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Discussion in 'Guinea Fowl' started by waddle watcher, Jan 12, 2013.

  1. waddle watcher

    waddle watcher In the Brooder

    Sep 13, 2012
    I've been noticing lately at animal auctions that most of the guinea's available have a single or double white feather on the bottom of their wing. Are these fowl the result of some kind of cross fertalization? I think that these fowl are just allowed to mate without any discrimination. I prefer guineas that are pure in color even if they are only pearl. I have 2 out of six like that and I will breed them together to continue that strain. I have located an almost pure black male and I'm going to try breeding him to a lavender female. How often does a male have to mate with a female to continue a particular strain? Any responces would be greatly appricated particularly about selective breeding. Regards,

  2. groundpecker

    groundpecker Songster

    Jun 26, 2011
    Rison, Arkansas
    I do not know much about guinea breeding, but it should be about the same as chicken breeding.

    I would start off with buying birds from a reputable breeder and not from an auction or just anyone. Taking different birds from different breeders, may not produce a single color type. I suggest buying a few chicks or adults of the same parentage.or "line". Look around byc for a reputable breeder near you.

    You can "line breed" your birds to keep the same "line alive". You can also search this topic here on byc too.
  3. PeepsCA

    PeepsCA Crowing

    Mar 28, 2011
    BFE, CA
    White flights (on any color Guinea, except pure White and Pied) are a considered a flaw/fault according to the "Proposed Guinea Fowl Standard of Perfection", tho some breeders say that white flights means they are carrying a little bit of the Pied gene. In my experience one bird with white flights bred to a bird without any white flights will produce a few offspring with white flights, but not all, and breeding 2 birds with white flights will produce more offspring with white flights, but still not every keet will mature with white flights. I have never had Pied keets hatch from a pair of adults that both had white flights... (so I'm still on the fence about white flights being related to the Pied gene, based on my personal experience).

    IMO, white flights just equate to bad breeding stock unless you are breeding a pure White bird to a bird with white flights and wanting Pied keets, then it does not really matter). The best way to avoid white flights in future offspring is to keep all Pieds and any birds that have white flights out of your breeding flocks. If you are going to buy keets locally be sure to ask to see the parent birds of the keets (or flock) and inspect for white flights, and if you are going to buy keets from a hatchery it's a good idea to call and ask them if their breeding stock has white flights or is prone to hatching keets that mature to have white flights.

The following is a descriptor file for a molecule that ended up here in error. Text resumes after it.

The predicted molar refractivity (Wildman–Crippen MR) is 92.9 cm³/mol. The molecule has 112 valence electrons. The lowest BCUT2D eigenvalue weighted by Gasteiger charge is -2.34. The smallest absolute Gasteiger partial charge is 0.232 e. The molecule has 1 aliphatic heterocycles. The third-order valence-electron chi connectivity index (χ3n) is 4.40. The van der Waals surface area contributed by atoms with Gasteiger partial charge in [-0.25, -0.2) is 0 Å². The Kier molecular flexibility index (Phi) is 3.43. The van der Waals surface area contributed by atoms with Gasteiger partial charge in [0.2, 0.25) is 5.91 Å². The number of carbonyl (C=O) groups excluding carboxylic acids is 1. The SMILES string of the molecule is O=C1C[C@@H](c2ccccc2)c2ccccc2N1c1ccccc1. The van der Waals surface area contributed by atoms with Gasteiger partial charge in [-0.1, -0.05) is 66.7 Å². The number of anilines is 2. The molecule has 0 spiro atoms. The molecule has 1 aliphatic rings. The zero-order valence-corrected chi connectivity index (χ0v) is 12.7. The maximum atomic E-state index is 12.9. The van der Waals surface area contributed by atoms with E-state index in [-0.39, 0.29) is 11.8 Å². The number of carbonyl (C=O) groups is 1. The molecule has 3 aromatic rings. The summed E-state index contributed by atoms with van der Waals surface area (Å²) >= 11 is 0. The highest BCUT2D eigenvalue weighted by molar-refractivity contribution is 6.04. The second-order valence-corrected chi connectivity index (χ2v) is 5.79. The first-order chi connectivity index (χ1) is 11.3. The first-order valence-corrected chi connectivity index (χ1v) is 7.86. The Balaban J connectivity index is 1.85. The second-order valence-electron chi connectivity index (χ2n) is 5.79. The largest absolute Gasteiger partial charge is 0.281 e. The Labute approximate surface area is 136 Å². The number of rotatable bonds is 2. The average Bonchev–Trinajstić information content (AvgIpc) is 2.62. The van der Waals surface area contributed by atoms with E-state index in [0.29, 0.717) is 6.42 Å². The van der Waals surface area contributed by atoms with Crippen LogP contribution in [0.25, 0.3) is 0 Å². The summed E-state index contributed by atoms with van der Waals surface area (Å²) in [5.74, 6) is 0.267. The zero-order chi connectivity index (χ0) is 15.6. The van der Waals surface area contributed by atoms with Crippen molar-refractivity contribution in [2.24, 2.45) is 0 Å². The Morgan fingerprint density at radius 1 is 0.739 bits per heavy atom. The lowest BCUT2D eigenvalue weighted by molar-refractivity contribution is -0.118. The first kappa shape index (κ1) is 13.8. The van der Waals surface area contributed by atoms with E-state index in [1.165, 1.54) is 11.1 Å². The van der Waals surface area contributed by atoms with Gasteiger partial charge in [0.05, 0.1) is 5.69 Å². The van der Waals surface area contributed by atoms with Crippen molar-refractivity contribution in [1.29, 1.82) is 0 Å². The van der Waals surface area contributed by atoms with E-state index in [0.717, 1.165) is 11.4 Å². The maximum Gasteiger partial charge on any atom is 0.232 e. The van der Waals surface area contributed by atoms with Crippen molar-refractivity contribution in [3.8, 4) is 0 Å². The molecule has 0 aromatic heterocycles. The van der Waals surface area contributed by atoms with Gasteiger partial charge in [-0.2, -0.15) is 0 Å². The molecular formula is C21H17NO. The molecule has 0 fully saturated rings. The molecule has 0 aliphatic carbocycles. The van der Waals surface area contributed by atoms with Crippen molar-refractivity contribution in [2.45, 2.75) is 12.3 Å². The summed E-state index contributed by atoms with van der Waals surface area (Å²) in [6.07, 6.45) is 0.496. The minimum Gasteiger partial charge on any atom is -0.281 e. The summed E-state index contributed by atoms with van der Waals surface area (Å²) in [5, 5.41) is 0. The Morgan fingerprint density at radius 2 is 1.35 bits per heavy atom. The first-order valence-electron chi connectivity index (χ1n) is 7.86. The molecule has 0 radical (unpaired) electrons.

Guinea Hens can be bred, carry the male's sperm in their bodies and fertilize eggs with it for about 2 weeks from just one breeding, but generally breeding pairs or breeding flocks are kept together and allowed to breed frequently to make sure fertility stays high.

    Your almost pure black Guinea is most likely a Royal Purple... and when bred to a Lavender Hen the dark color gene (charcoal grey/black) will be dominant over the lighter color gene (blue) of the Lavender, but the fully-pearled gene of the Lavender will be dominant over the partially-pearled gene of the Royal Purple... which will most likely result in mostly Pearl Grey keets from the hatches. Depending on which hidden recessive genes both birds are carrying you may get a few Lavenders and Royal Purples too, maybe even Coral Blues and an occasional surprise color but realistically you can expect the hatches to be dominated by Pearl Greys.
  4. waddle watcher

    waddle watcher In the Brooder

    Sep 13, 2012
    Hi. I thought as much about the white lower feathers I mean flights. I got stuck with four that way after I lost buckweat and bacon to a neighbor's dog. I don't intend on becoming a fanatic about breeding but I think the white flights are very unbecoming and I'll pass that info on to other unsuspecting breeders and buyers in my area. I very much love those characters and will not dispose of any but will keep my two good breeders seperate from the rest. You certainly have a wealth of information about the subject and I appricate your candor and answers very much. Thank you and highest regards, Breeze
  5. johnnybee

    johnnybee In the Brooder

    Dec 21, 2012
    I find the pied gene to be most dominate of any and don't use em with white feather if you are wanting true colors.
    I'm no expert and just going on past experience.
  6. guineaguy

    guineaguy Chirping

    Dec 3, 2012
    If this is the black you mean it's a royal purple like peeps said. [​IMG]
  7. waddle watcher

    waddle watcher In the Brooder

    Sep 13, 2012
    Actually no, although I can't tell very well because it's in the shadows but the one I'm discussing is a shinny black with black legs and feet with no purple at all. It has a small cluster of silver dots toward the top back as well. Thanks for the responce GUINEAGUY, regards Breeze aka waddle watcher

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